Bullpen prospect Black says yoga has helped his pitching
BRADENTON, Fla. — Vic Black's fastball touches 100 mph and has enough movement to make batters step lightly at the plate. When he doffs his cap, it reveals a mohawk haircut. He describes his approach to pitching as “an aggression” — and smiles as he says it.
But this nasty-boy reliever who hopes to someday land a job in the back end of the Pirates' bullpen doesn't get his power from lifting weights. The difference-maker, Black said, is yoga.
“The only time I sweat is when I do yoga,” Black said. “Some people say yoga is too girly. Well, a lot of the stuff I used to think was weird, I'm fully sold on now — breathing and stretching.”
Black practices yoga four days a week in the offseason and fits in occasional workouts in-season. His routines include one called Metal, which focuses on core strength, and another called Fire, which is held in a room heated to 98 degrees with 60 percent humidity.
“It's like working out in a jungle,” Black said.
After being on a consistent yoga program for more than a year, Black said his flexibility has never been greater. The payoff is evident in his fastball, which is about 4 mph faster than it was when he was a supplemental first-round pick in 2009 out of Dallas Baptist University.
“If I don't do the yoga, I feel the difference in my body immediately,” he said. “And yoga has given me a chance to work on the breathing. If you don't breathe right, your performance is lessened, I believe. With yoga, you allow your body to work in one motion.”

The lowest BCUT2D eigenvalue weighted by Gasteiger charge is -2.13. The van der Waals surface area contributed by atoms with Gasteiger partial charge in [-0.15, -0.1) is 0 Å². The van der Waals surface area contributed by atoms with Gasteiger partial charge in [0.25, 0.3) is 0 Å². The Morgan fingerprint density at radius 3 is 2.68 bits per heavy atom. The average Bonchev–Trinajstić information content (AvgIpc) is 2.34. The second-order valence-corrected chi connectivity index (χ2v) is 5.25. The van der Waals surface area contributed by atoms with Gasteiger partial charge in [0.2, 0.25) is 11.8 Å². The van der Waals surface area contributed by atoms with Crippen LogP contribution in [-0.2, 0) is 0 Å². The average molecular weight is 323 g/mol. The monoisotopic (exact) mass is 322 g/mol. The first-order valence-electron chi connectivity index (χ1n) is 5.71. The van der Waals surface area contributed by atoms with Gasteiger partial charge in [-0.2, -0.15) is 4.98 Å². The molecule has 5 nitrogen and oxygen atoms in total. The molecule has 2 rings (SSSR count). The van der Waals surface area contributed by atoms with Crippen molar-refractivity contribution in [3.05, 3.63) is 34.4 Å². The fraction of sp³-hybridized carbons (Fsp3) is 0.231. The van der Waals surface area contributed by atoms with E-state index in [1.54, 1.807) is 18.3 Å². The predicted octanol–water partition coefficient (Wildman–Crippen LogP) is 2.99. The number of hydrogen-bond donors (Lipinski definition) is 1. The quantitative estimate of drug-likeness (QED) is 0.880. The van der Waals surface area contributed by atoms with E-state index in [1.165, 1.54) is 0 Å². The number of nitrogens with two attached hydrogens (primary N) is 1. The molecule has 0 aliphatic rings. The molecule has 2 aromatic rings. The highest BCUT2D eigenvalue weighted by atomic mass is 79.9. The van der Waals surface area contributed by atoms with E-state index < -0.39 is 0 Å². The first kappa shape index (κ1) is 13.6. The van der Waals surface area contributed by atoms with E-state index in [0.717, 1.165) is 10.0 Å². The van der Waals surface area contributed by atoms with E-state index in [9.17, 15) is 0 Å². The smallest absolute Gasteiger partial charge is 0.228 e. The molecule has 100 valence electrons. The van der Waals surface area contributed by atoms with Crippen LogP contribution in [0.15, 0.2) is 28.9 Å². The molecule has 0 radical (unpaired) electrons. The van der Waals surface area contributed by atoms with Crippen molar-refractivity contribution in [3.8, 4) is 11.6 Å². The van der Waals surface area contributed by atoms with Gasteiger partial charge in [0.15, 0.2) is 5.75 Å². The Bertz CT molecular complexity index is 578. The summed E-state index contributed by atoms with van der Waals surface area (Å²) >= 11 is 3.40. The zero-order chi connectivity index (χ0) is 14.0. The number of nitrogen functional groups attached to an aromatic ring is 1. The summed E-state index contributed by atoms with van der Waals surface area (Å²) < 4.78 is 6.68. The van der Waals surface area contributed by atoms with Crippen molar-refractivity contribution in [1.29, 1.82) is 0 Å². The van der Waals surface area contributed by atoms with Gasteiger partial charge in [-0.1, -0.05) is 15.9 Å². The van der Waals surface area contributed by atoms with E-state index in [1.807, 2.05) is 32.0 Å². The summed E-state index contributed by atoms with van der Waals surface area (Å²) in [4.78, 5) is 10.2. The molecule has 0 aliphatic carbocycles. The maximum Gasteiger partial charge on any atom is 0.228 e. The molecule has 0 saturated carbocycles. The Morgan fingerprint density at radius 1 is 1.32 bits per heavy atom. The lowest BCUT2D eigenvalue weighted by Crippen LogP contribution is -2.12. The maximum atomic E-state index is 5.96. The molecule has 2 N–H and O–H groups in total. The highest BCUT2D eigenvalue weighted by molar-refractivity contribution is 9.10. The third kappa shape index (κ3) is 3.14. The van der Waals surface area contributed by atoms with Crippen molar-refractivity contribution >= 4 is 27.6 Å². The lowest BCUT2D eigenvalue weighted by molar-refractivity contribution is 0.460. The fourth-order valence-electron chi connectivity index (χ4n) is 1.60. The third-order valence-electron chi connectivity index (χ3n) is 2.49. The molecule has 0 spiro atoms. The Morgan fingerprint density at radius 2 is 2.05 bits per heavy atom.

Black made two starts for low-A West Virginia in 2010 then missed the rest of the season because of a shoulder injury. When he returned a year later, Black was converted to a reliever.
In 51 outings last year for Double-A Altoona, Black went 2-3 with a 1.65 ERA and 1.150 WHIP. He had 13 saves and averaged 12.8 strikeouts per nine innings.
Black, 24, likely will begin this season at Triple-A Indianapolis. If he can master his control problems — he averages 4.7 walks per nine innings in his career — Black could project as a set-up man in the majors.
For much of last season, Black's out pitch was his slider. He has an over-the-top delivery, which gives the pitch so much sharp downward break that it's almost a hard curveball. He'll also mix in what he refers to as an “accidental cutter” that can catch batters off guard.
“I cut the ball sometimes, but it's by accident. I don't know why I do it. It happens about every third pitch.”
During a game last season, Black faced his friend Tommy Joseph, who plays in the San Francisco Giants' system. Catcher Tony Sanchez called for a fastball, and it morphed into a cutter. As the ball veered way off the plate, Joseph swung through it and Sanchez lunged as it sailed to the backstop.
“Vic keeps you on your toes,” Sanchez said, laughing at the memory.
Black's delivery has even more quirky motions than his cutter. He pitches exclusively out of the stretch. As he begins his motion toward the plate, he taps the ball back into his glove — like an outfielder before making a long throw — and finishes his delivery with a small hop.